7] Teachers can invent unique tags for each of their classes using the subject or course code as a tag. Students could then access any site deemed worthy... anyplace, anytime! Tags for a grade 11 science course might be found in a place like this: http://del.icio.us/mrteacher/sci3u. Better yet, if a teacher shares a really unique tagging code like 'luciersci3u' then students could add bookmarks to their own del.icio.us accounts, and since you can search bookmarks by any and all users at once in the root of del.icio.us, students would be able to conveniently access the bookmarks made by any and all members of the class.looks particularly useful to me. I think it's something I can recommend to colleagues and they can implement as they have time. I can begin to create links for class projects that happen annually and not have to use district server space to store the data!
I posted a link to my student book discussion blog Rockin' Reads in the Sandbox. Blogging was a colleague's professional goal this year and we've been working on encouraging students to use the blog. I hope I can get these kids to continue to use it in the coming years.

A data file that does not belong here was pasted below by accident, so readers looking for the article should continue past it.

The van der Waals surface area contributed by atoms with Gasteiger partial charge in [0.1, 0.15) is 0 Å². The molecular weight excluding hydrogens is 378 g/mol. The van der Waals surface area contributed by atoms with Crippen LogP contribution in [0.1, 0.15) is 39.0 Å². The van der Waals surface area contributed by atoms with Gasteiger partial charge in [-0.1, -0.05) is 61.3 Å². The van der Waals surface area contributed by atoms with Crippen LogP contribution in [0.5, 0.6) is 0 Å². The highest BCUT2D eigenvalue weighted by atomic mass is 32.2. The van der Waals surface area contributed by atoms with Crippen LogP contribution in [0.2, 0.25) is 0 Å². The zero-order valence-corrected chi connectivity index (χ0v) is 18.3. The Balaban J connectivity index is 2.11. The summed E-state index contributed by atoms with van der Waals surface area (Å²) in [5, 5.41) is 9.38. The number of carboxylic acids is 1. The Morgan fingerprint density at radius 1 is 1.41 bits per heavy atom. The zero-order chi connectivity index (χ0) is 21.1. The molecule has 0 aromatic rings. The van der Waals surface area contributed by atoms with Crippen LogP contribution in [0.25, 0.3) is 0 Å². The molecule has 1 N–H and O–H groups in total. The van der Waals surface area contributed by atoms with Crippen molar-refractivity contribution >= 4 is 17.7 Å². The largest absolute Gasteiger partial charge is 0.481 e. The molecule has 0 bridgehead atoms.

I was a little disappointed that people who are taking the course couldn't add to the Wiki itself--that seems like it would be the best way to use the wiki and would save people from having to visit all of the different blogs linked on the main SLL2.o page, but I can also understand wanting some editorial control of the wiki.
Editorial Note: On March 31, I got a comment from another participant correcting my misconception that I couldn't contribute to the California Curriculum Connections Wiki. Today I posted a link to our book discussion blog on the Blogs and Avatars page.